Human herpesviruses 6, 7 and 8 in solid organ transplant recipients

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49 Scopus citations


Human herpesviruses (HHV) 6 and 7 are ubiquitous infections that reactivate commonly in transplant recipients. However, clinical diseases due to these viruses are reported only in 1% of solid organ transplant recipients. Fever, rash and bone marrow suppression are the most commonmanifestations, but symptoms of tissue invasive disease may be observed. Treatment of HHV- 6 and HHV-7 disease includes antiviral therapy and cautious reduction in immunosuppression. HHV-8 is an oncogenic gamma-herpesvirus that causes Kaposi's sarcoma, Castleman's disease and primary effusion lymphomas in transplant recipients. Nonmalignant diseases such as bone marrow suppression and multiorgan failure have also been associated with HHV- 8. Reduction in immunosuppression is the first line treatment of HHV-8 infection. Other alternatives for treatment, especially for HHV-8 diseases not responsive to immuno-minimization strategies, are surgery and chemotherapy. Sirolimus has been shown to be a beneficial component for the treatment of Kaposi's sarcoma and the role of antivirals for HHV-8 infection is being investigated.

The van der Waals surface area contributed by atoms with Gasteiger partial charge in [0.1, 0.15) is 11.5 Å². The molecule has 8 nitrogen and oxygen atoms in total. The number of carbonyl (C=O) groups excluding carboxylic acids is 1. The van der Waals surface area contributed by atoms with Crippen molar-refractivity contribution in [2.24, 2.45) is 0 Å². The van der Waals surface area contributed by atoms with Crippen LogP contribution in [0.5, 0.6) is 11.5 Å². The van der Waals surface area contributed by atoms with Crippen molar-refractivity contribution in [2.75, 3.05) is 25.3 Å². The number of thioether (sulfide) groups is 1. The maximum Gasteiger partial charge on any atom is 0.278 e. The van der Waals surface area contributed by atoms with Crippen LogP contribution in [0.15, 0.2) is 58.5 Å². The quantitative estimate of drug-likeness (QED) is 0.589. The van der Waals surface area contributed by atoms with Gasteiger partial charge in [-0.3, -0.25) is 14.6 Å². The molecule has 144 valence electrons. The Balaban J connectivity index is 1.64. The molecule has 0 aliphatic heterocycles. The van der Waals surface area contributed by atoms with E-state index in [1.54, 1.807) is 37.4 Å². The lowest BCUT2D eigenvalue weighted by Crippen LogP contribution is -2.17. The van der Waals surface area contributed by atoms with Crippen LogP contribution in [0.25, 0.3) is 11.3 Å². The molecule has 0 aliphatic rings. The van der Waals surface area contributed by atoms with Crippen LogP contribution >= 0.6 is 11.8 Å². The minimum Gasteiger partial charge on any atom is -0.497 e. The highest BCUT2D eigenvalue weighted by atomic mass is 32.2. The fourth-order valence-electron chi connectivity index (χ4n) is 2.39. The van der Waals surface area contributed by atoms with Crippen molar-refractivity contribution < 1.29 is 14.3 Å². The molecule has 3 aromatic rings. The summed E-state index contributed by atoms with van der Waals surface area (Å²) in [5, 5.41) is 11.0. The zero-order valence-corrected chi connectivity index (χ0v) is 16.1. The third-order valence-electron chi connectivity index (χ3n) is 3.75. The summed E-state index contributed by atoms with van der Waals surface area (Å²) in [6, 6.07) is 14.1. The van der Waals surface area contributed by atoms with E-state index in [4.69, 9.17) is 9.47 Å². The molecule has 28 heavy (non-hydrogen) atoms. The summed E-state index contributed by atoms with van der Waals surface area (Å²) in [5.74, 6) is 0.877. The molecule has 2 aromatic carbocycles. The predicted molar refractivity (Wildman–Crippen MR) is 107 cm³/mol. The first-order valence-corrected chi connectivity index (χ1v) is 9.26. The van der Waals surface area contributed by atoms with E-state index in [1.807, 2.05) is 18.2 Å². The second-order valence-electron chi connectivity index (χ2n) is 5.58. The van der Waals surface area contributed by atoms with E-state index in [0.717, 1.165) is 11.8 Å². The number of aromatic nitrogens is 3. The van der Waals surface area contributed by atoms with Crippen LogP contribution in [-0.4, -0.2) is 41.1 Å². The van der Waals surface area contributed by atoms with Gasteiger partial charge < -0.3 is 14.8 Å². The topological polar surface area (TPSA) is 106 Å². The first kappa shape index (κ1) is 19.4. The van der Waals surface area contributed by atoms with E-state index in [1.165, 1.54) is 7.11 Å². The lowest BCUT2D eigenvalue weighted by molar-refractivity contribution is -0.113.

Original languageEnglish (US)
Pages (from-to)67-78
Number of pages12
JournalAmerican Journal of Transplantation
Issue numberSUPPL. 3
StatePublished - 2013


  • Human herpesvirus 6
  • Human herpesvirus 7
  • Human herpesvirus 8
  • Kaposi's sarcoma
  • Roseola infantum

ASJC Scopus subject areas

  • Immunology and Allergy
  • Transplantation
  • Pharmacology (medical)


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